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Johnny Depp's Tonto at front-row-center in new 'Lone Ranger' film

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Native American character was heroic, albeit fulfilling a stereotype, some argue

When the masked cowboy hero the Lone ranger first galloped across movie screens, he was always accompanied by his faithful Native American friend Tonto. The character of Tonto, played by Jay Silverheels, was an anomaly in American film: an Indian hero, albeit one who fulfilled stereotypes as being stoic and somewhat subservient to the white man. This will change in the new "The Lone Ranger" film to be released this week. Johnny Depp, who plays Tonto will remain resolutely in the center of the action.

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Highlights

By Catholic Online (NEWS CONSORTIUM)
Catholic Online (https://www.catholic.org)
7/2/2013 (8 years ago)

Published in Movies

Keywords: Johnny depp, Tonto,

LOS ANGELES, CA (Catholic Online) - The characters of the Lone Ranger and Tonto made their most lasting impression on the TV series "The Lone Ranger" homes in 1949. The masked man was usually the dashing, charming hero. When Johnny Depp daubs on the war paint in the latest movie version, he'll be using the same offbeat charm as his Captain Jack Sparrow in the "Pirates of the Caribbean" franchise - and Tonto will be the brains of the operation.

In the film's opening scene, Tonto directs an escape from outlaws while a mask-less and painfully naďve Lone Ranger, played by Armie Hammer is unsure at the outset that he was even in danger.

For the new incarnation, director Gore Verbinski wanted to update the story by making Tonto more relevant than just a sidekick. Once the idea was hatched to make him the narrator, "it opened a lot of doors" in terms of storytelling, he said.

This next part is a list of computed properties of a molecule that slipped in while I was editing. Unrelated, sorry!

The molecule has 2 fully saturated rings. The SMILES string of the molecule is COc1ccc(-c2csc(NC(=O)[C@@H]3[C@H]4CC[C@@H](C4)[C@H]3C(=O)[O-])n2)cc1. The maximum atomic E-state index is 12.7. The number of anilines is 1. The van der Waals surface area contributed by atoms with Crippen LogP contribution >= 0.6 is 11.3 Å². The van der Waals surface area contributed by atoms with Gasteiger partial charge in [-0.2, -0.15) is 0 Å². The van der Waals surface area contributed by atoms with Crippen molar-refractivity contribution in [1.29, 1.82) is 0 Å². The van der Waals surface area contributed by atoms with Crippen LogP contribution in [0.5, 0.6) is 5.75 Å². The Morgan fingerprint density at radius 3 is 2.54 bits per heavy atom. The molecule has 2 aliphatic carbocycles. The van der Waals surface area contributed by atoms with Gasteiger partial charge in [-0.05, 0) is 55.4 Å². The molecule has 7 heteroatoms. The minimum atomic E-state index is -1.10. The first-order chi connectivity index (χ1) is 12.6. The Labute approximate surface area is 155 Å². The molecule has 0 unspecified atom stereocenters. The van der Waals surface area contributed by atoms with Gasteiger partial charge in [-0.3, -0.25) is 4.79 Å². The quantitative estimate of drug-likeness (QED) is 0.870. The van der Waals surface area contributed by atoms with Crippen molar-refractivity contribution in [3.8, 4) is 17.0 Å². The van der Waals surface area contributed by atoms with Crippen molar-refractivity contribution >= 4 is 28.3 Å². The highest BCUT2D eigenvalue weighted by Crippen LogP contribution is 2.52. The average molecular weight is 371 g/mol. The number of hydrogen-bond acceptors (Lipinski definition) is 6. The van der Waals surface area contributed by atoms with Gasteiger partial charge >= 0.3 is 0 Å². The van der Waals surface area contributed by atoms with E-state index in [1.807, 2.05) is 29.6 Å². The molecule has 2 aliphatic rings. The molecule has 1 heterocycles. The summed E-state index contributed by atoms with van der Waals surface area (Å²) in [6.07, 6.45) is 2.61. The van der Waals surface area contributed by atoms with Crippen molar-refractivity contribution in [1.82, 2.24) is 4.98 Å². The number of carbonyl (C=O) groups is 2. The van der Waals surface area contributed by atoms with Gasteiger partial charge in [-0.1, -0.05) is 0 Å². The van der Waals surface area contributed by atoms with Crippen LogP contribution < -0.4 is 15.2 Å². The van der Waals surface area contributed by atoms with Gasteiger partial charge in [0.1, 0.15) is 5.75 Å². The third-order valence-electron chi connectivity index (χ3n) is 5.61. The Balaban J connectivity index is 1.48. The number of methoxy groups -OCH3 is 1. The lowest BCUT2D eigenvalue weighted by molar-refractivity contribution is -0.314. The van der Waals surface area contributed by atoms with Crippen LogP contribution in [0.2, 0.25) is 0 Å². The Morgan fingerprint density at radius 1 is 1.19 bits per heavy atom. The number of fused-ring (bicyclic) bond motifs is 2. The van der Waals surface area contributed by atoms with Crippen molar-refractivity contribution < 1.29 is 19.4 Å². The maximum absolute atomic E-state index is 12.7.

Audiences for the new film get an origin tale of how former lawman John Reid, the Lone Ranger, came to fight injustice in the Old West.

"This is not history told from your radio station, your movie studio or your network," Verbinski said. "It's told from Tonto and his memory - and his memory may be questionable."

A Native American consultant was used on the set, Verbinski said, adding that they also spoke with various tribes to get certain details correct.

Depp was anxious to be onboard, as he was told from an early age that he was part Native American.

Since production on the Disney film has wrapped, the actor has gone on to strengthen his ties to the community. Last year, Depp was named honorary member of the Comanche Nation in Albuquerque, New Mexico, and he also served as grand marshal at the Comanche Nation Fair in Oklahoma.

At Depp's request, proceeds from the film's $1,000-per-ticket gala premiere at Southern California's Disneyland resort last week supported the American Indian College Fund.

On a more negative note - there is a lot of negative buzz surrounding the film. Early screenings have left many critics dismissing Depp's "The Lone Ranger" as "boring" and "uninspired."

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